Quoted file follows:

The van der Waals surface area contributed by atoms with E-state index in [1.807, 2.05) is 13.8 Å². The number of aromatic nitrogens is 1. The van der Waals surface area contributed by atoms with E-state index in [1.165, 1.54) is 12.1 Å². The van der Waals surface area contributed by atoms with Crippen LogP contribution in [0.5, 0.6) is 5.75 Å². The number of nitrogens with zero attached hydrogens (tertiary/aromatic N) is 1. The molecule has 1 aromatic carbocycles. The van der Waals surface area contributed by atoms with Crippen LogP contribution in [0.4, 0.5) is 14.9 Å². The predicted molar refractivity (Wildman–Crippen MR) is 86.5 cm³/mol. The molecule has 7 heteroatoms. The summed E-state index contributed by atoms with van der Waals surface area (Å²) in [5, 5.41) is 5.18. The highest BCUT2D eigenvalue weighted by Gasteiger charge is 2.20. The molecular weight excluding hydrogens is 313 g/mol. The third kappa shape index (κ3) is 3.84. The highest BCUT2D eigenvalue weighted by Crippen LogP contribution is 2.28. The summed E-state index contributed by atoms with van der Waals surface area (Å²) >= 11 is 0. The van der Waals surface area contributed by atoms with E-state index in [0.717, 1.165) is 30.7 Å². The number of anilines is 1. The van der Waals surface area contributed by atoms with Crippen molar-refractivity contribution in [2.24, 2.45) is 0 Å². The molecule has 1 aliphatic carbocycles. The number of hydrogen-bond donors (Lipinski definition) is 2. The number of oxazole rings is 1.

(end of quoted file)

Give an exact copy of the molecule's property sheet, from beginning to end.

The van der Waals surface area contributed by atoms with E-state index in [1.807, 2.05) is 13.8 Å². The number of aromatic nitrogens is 1. The van der Waals surface area contributed by atoms with E-state index in [1.165, 1.54) is 12.1 Å². The van der Waals surface area contributed by atoms with Crippen LogP contribution in [0.5, 0.6) is 5.75 Å². The number of nitrogens with zero attached hydrogens (tertiary/aromatic N) is 1. The molecule has 1 aromatic carbocycles. The van der Waals surface area contributed by atoms with Crippen LogP contribution in [0.4, 0.5) is 14.9 Å². The predicted molar refractivity (Wildman–Crippen MR) is 86.5 cm³/mol. The molecule has 7 heteroatoms. The summed E-state index contributed by atoms with van der Waals surface area (Å²) in [5, 5.41) is 5.18. The highest BCUT2D eigenvalue weighted by Gasteiger charge is 2.20. The molecular weight excluding hydrogens is 313 g/mol. The third kappa shape index (κ3) is 3.84. The highest BCUT2D eigenvalue weighted by Crippen LogP contribution is 2.28. The summed E-state index contributed by atoms with van der Waals surface area (Å²) >= 11 is 0. The van der Waals surface area contributed by atoms with E-state index in [0.717, 1.165) is 30.7 Å². The number of anilines is 1. The van der Waals surface area contributed by atoms with Crippen molar-refractivity contribution in [2.24, 2.45) is 0 Å². The molecule has 1 aliphatic carbocycles. The number of hydrogen-bond donors (Lipinski definition) is 2. The number of oxazole rings is 1.